ycling Industry News meets Peter Kimberley, MD of Cycle Republic, at the chain’s brand new store in Canary Wharf. Today, if you set foot inside, you enter a prime slice of cycle retail estate, with big windows, a mezzanine level and the nation’s banking community on the doorstep. But had you stopped by just a short while before, you’d have been entering a BMW showroom. “We’ve been waiting to get a shop in Canary Wharf,” Kimberley tells CIN, adding that the firm had rejected the idea of taking space in one of the nearby shopping centres to wait for a unit like this. The new store has space outside to test ride a bike and, in just a few months, the already decent footfall is about to be boosted further with the opening of Crossrail.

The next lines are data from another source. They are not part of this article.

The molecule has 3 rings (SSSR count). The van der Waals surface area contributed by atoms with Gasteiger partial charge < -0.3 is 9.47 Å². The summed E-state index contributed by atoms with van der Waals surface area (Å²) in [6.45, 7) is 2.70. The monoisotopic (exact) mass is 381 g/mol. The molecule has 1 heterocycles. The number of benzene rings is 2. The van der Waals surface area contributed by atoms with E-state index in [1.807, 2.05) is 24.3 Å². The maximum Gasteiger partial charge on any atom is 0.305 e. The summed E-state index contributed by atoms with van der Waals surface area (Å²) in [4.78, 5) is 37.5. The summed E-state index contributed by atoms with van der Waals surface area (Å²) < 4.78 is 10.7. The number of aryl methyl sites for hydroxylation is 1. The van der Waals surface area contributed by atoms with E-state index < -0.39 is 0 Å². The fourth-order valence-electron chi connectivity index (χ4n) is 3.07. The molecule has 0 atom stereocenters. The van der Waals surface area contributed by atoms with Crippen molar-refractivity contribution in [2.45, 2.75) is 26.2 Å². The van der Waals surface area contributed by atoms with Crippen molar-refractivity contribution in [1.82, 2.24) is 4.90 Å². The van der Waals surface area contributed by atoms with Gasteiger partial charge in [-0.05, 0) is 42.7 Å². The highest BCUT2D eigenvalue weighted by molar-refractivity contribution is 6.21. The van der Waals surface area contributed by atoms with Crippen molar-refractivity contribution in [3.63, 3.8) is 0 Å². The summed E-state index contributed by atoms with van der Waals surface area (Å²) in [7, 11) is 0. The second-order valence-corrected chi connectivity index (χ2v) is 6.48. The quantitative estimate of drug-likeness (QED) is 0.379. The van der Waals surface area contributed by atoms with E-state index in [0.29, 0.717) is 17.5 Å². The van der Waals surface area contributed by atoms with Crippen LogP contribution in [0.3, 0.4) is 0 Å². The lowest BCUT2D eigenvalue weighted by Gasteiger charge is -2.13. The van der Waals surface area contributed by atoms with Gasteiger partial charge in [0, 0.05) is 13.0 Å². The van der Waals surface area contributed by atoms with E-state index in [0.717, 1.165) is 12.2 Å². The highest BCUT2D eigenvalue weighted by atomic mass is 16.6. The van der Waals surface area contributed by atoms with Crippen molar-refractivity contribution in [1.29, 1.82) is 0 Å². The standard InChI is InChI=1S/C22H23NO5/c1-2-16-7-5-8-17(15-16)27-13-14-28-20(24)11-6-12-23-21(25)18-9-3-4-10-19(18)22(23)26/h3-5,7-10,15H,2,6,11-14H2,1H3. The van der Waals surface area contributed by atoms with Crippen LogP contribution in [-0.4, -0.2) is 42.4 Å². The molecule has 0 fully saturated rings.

The right location Kimberley, now also Managing Director of Tredz Bikes and Boardman Bikes as well as Cycle Republic, has overseen the brand from its initial store in Euston four years ago. Now numbering 22 outlets, offers to take over stores come in weekly, the retailer boss says, but the location has to be right: “We are always open to new shops, but we don’t put a number on opening so many shops a year. It’s like when you buy a house, it’s got to be right. I always ask, ‘Where are the cyclists? And the commuters? Is it the right spot? Can we have an open workshop in there?”